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As Banks Reveal Euro Bets, Worries Rise for Fund Investors

As some of the world’s biggest banks release more information on their exposure to troubled euro-zone countries, fund investors are bracing for possible losses.

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J.P. Morgan Chase and Goldman Sachs were among banks who this month published details on their exposures to Portugal, Ireland, Italy, Greece and Spain in regulatory filings, according to a report today in the Wall Street Journal. And for the first time, Morgan Stanley outlined its European lending and trading positions in those countries in its third-quarter earnings report, the paper reported. While these firms hold far less euro-zone debt than their European counterparts, the news has renewed fears for American investors in these financials.

Why all the worry? A sizeable bond default in Europe could impact banks’ balance sheets, says Jeff Tjornehoj, senior analyst for Lipper. “The more exposure you have to some of these investment banks the harder you’ll feel that fall.” And for investors in large-cap U.S. stock funds, it’s difficult to completely avoid exposure to the financial sector. The S&P 500 Stock index is about 14% allocated to financials, which are down 17% year-to-date, making them the worst performing sector so far this year. The S&P 500 index is up .5%, or flat, for the year.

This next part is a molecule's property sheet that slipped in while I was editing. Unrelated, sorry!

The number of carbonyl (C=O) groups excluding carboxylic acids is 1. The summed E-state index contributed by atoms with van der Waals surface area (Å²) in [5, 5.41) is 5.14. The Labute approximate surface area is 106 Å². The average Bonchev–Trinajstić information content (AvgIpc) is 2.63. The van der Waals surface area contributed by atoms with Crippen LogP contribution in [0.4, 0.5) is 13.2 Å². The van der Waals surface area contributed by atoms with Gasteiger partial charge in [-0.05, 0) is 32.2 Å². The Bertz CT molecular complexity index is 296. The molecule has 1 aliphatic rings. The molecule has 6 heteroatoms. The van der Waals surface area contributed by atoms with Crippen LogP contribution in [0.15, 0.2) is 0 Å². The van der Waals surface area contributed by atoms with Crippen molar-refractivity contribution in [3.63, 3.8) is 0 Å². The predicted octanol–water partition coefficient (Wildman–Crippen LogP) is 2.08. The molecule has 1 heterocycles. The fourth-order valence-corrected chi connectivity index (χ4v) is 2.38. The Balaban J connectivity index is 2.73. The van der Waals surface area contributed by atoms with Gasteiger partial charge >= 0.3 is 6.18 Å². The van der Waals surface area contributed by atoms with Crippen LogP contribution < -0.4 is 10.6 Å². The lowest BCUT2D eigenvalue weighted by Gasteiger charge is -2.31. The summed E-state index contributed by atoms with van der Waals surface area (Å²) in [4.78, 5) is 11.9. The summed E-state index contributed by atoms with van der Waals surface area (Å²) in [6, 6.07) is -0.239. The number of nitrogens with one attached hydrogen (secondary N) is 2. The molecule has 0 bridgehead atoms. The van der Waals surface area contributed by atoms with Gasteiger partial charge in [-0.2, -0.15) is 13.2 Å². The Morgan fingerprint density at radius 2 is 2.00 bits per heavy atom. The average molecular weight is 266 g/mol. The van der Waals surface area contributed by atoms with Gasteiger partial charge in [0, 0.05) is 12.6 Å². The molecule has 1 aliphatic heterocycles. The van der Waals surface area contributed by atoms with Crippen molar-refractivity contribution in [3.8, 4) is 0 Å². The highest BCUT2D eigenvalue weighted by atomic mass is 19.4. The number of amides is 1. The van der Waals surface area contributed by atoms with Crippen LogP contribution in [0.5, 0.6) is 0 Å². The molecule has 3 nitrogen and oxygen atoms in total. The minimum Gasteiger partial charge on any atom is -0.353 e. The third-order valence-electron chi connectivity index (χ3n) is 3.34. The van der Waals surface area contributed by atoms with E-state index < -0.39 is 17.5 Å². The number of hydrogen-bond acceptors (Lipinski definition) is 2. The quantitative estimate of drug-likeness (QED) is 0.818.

Some stock funds have bigger bets on the sector, according to data provided by Standard & Poor’s Capital IQ, which screened equity funds for high financial exposure. The $7.1 billion Lord Abbett Affiliated fund (LAFFX), for example, was about 20% invested in financials at the end of September, with banks like Wells Fargo, J.P. Morgan Chase and Goldman Sachs among its top 10 holdings, . The fund is down 7.5% this year, compared to an average 2.1% drop for other large cap value funds. The $13 billion Eaton Vance Large-Cap Value fund (EHSTX) had 24% invested in financials in September and top 10 holdings included Wells Fargo and J.P. Morgan Chase. The fund is down 4.6% this year.

To minimize any possible losses, investors should be aware of how much they are exposed to financials, says Russel  Kinnel, director of fund research for Morningstar. “Some of the financials, based on their Europe exposure and their mortgage exposure and their leverage, are pretty high risk stocks at the moment,” says

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